4 Tips To Help You Up Your Bench Press Numbers
The bench press…also knowns as the ‘Ferrari’ of compound lifts.
The bench press, historically, has been the one lift everyone wants to do and everyone wants to talk about (hence your gym’s multiple bench press machines). The bench press is great way to test one’s upper-body and core strength and it has many practical applications in everyday life.
Do you remember your first days in a gym when you were a rookie? The bench press was the one big lift you could do without looking totally inept and out of place, unlike the challenge of squats and deadlifts.
So because we’re all benching and we’re all likely going to be drawn into a conversation about ‘how much can you bench?’ we may as well learn ways to maximize our lifts on the infamous bench.
Here are some suggestions for you:
1. Leg drive
Admittedly, this may seem like an odd place to begin on a bench press blog. But having stability throughout your legs and a firmly rooted foot is essential in a strong lift, especially when you’re at the end of a set and you’re trying desperately to sneak out an extra rep.
When the bar is lowered, keep yourself firmly planted in your feet with some tension throughout the legs. When the bar touches your chest and is about to be pushed upwards, start from your feet and drive that tension throughout your upper back, chest and triceps. This doesn’t mean to turn your body into a stiff skeleton: just be aware of where your power is being generated from.
2. Remember symmetry
If you don’t want to be included in one of those ‘gym fail’ montages on YouTube, don’t let yourself become unsymmetrical. Every movement in the gym is, more or less, a movement that expresses human symmetry. On the bench press, for example, your feet should be an even distance from the bench, your hands should grip at a symmetrical distance from the centre of the bar, and when you lower the weight, your elbows, wrists, shoulders and the bar should all be in a line.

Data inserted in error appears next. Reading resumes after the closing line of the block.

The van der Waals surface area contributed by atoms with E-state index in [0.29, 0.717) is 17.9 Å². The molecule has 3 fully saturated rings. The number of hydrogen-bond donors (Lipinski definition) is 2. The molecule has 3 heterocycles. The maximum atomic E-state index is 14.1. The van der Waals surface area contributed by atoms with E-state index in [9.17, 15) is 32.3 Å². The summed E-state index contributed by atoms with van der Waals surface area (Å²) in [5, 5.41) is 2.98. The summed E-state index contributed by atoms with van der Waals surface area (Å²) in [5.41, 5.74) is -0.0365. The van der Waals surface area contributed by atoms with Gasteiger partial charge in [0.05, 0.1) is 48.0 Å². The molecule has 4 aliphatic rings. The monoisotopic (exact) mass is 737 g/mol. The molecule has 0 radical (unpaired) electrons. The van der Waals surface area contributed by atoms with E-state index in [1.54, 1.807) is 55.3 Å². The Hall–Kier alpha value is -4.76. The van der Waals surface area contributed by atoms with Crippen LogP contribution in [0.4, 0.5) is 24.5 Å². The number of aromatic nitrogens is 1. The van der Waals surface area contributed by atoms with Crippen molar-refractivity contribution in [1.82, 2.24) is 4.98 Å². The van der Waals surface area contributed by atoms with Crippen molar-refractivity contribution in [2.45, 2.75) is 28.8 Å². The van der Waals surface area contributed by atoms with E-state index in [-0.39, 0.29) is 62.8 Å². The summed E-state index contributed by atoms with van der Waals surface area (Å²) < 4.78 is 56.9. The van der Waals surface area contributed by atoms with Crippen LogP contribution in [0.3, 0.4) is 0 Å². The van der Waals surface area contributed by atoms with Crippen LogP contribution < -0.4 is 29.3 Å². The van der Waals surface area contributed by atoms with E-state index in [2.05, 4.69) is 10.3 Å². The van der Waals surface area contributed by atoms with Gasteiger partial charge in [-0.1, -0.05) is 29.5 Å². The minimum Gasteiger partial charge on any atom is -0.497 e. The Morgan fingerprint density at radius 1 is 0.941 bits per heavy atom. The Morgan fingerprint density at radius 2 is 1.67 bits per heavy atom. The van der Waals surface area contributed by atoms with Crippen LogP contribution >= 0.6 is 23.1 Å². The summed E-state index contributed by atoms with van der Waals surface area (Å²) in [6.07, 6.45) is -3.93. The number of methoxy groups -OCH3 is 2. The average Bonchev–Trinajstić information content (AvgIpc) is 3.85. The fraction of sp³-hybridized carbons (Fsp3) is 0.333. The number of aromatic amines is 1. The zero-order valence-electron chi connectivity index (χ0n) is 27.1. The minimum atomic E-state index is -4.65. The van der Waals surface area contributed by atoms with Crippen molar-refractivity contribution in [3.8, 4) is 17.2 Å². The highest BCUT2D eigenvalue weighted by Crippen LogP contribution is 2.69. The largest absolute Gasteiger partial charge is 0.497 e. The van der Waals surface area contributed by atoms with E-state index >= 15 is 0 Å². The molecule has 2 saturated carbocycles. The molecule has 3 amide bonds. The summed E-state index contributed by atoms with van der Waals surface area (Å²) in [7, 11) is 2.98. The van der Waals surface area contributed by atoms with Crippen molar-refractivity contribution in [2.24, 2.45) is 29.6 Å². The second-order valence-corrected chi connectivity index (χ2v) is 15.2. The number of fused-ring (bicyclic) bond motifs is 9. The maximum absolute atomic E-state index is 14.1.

3. Forget the chest …just for a second
Okay, forgetting the chest in order to build up better bench press numbers sounds counterintuitive. But let’s not forget that the bench press is a compound lift and that means we’re engaging a multitude of muscles in order to raise that bar from our chest.
Make sure you’re working on your triceps – barbell triceps extensions, close-grip bench press, triceps pull-down – and your upper back – rows, pull-ups – in order to heave the most weight on your bench press.
4. Know your weaknesses
Let’s make this really simple:
Can’t get the bar off your chest? It’s likely your chest is weak.
Having trouble locking out the bar? You need to work on your triceps
Does the bar inch off your chest and stall? Your lats need some love.
Having the insight to see where you’re weakest will make you the strongest in the long run. Don’t let your ego get in the way of your progress.